By Tim Weaver
NFL teams are notoriously resistant to change. However, the league’s late-blooming analytics revolution may finally be fundamentally changing the way they approach the game. The 2018 season featured an offensive explosion the likes of which the league has never seen. New records were set in touchdowns, passer rating and a host of other offensive numbers.
While dynamic passers like Patrick Mahomes and brilliant play-callers like Sean McVay are partially responsible, teams in general seem to be catching on to the idea that passing offers more success than running the ball, especially in first down situations early in the game. According to an analysis by Warren Sharp, this past year saw a dramatic change in first-half, first-down strategy:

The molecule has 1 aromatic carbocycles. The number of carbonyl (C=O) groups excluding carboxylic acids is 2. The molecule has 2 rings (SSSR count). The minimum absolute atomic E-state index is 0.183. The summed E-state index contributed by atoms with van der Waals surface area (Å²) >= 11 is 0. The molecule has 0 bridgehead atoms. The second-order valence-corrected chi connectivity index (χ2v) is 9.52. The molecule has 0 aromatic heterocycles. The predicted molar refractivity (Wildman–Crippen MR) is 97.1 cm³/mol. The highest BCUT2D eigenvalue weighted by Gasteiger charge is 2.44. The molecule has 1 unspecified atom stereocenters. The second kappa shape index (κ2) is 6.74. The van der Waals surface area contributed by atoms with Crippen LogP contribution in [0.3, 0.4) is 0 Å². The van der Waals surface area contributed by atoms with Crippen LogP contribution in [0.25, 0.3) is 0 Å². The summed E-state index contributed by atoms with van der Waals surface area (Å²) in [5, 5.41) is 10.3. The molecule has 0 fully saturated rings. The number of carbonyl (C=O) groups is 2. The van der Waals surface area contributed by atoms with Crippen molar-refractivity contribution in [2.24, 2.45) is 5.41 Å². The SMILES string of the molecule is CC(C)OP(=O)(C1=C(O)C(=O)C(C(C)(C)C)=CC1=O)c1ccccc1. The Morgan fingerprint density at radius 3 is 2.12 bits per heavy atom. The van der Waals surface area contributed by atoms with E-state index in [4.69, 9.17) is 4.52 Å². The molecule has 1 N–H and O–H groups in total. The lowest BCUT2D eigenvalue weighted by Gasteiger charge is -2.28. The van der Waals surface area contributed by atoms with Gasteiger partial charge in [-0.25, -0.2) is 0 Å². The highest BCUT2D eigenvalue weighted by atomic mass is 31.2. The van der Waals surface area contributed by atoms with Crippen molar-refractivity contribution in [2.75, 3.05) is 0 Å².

“In 2018, the NFL saw a record 51.5% pass rate on first-and-10 in the first half. These plays averaged 8.2 yards per attempt, another record. And they averaged 67.6% completions, a third record.”
The previous year, teams ran the ball 52.8 percent of the time on first down in the first half. This is not a good strategy. Essentially, Sharp’s idea is what any Madden player worth their salt could tell you: rather than eStAbLiShInG tHe RuN, teams should pass to establish the lead and then run to protect...